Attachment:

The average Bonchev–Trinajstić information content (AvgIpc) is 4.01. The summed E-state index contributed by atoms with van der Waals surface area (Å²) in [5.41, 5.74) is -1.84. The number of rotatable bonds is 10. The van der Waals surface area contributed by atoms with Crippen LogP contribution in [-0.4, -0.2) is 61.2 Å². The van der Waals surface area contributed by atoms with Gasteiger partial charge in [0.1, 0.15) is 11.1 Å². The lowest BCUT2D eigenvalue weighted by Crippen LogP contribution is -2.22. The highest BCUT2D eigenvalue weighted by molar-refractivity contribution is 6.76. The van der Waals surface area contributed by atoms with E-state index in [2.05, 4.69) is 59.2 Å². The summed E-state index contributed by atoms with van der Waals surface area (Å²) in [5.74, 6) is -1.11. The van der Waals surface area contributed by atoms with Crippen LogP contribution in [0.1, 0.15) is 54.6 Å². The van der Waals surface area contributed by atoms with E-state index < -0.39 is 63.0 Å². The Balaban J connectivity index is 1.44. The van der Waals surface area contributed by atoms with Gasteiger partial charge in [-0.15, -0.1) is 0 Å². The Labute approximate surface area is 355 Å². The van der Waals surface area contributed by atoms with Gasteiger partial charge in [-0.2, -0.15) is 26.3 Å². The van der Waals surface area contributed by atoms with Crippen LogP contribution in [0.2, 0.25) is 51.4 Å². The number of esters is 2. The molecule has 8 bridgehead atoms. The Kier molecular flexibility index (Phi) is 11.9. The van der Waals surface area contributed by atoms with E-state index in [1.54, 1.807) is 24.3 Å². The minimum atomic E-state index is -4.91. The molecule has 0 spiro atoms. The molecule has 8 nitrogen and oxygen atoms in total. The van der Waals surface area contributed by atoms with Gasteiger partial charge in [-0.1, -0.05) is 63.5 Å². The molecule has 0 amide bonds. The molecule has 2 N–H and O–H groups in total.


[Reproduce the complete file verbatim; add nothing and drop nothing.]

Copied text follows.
The average Bonchev–Trinajstić information content (AvgIpc) is 4.01. The summed E-state index contributed by atoms with van der Waals surface area (Å²) in [5.41, 5.74) is -1.84. The number of rotatable bonds is 10. The van der Waals surface area contributed by atoms with Crippen LogP contribution in [-0.4, -0.2) is 61.2 Å². The van der Waals surface area contributed by atoms with Gasteiger partial charge in [0.1, 0.15) is 11.1 Å². The lowest BCUT2D eigenvalue weighted by Crippen LogP contribution is -2.22. The highest BCUT2D eigenvalue weighted by molar-refractivity contribution is 6.76. The van der Waals surface area contributed by atoms with E-state index in [2.05, 4.69) is 59.2 Å². The summed E-state index contributed by atoms with van der Waals surface area (Å²) in [5.74, 6) is -1.11. The van der Waals surface area contributed by atoms with Crippen LogP contribution in [0.1, 0.15) is 54.6 Å². The van der Waals surface area contributed by atoms with E-state index < -0.39 is 63.0 Å². The Balaban J connectivity index is 1.44. The van der Waals surface area contributed by atoms with Gasteiger partial charge in [-0.15, -0.1) is 0 Å². The Labute approximate surface area is 355 Å². The van der Waals surface area contributed by atoms with Gasteiger partial charge in [-0.2, -0.15) is 26.3 Å². The van der Waals surface area contributed by atoms with Crippen LogP contribution in [0.2, 0.25) is 51.4 Å². The number of esters is 2. The molecule has 8 bridgehead atoms. The Kier molecular flexibility index (Phi) is 11.9. The van der Waals surface area contributed by atoms with E-state index in [1.54, 1.807) is 24.3 Å². The minimum atomic E-state index is -4.91. The molecule has 0 spiro atoms. The molecule has 8 nitrogen and oxygen atoms in total. The van der Waals surface area contributed by atoms with Gasteiger partial charge in [-0.1, -0.05) is 63.5 Å². The molecule has 0 amide bonds. The molecule has 2 N–H and O–H groups in total.